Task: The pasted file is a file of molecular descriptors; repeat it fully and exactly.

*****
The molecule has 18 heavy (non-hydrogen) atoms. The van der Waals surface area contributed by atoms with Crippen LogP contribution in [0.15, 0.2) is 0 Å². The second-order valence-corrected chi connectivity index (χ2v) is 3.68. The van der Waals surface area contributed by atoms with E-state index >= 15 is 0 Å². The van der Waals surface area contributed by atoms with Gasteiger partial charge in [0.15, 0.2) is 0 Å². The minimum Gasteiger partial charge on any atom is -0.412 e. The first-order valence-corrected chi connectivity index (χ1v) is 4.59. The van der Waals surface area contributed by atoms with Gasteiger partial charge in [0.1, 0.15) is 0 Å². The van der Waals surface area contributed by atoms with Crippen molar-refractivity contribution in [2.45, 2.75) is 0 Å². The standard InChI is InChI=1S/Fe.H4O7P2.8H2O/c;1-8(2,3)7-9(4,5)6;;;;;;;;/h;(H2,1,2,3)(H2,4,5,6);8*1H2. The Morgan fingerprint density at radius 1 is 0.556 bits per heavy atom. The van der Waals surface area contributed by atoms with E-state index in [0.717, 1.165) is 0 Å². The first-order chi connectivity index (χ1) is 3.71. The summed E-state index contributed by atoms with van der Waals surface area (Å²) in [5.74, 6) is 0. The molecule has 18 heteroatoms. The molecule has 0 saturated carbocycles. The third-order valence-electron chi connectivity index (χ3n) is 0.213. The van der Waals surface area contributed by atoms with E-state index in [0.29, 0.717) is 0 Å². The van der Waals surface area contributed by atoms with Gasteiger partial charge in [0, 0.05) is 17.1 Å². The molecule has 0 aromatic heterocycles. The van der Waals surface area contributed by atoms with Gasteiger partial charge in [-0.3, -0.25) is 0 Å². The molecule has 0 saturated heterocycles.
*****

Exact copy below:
The molecule has 18 heavy (non-hydrogen) atoms. The van der Waals surface area contributed by atoms with Crippen LogP contribution in [0.15, 0.2) is 0 Å². The second-order valence-corrected chi connectivity index (χ2v) is 3.68. The van der Waals surface area contributed by atoms with E-state index >= 15 is 0 Å². The van der Waals surface area contributed by atoms with Gasteiger partial charge in [0.15, 0.2) is 0 Å². The minimum Gasteiger partial charge on any atom is -0.412 e. The first-order valence-corrected chi connectivity index (χ1v) is 4.59. The van der Waals surface area contributed by atoms with Gasteiger partial charge in [0.1, 0.15) is 0 Å². The van der Waals surface area contributed by atoms with Crippen molar-refractivity contribution in [2.45, 2.75) is 0 Å². The standard InChI is InChI=1S/Fe.H4O7P2.8H2O/c;1-8(2,3)7-9(4,5)6;;;;;;;;/h;(H2,1,2,3)(H2,4,5,6);8*1H2. The Morgan fingerprint density at radius 1 is 0.556 bits per heavy atom. The van der Waals surface area contributed by atoms with E-state index in [0.717, 1.165) is 0 Å². The first-order chi connectivity index (χ1) is 3.71. The summed E-state index contributed by atoms with van der Waals surface area (Å²) in [5.74, 6) is 0. The molecule has 18 heteroatoms. The molecule has 0 saturated carbocycles. The third-order valence-electron chi connectivity index (χ3n) is 0.213. The van der Waals surface area contributed by atoms with E-state index in [0.29, 0.717) is 0 Å². The van der Waals surface area contributed by atoms with Gasteiger partial charge in [0, 0.05) is 17.1 Å². The molecule has 0 aromatic heterocycles. The van der Waals surface area contributed by atoms with Gasteiger partial charge in [-0.3, -0.25) is 0 Å². The molecule has 0 saturated heterocycles.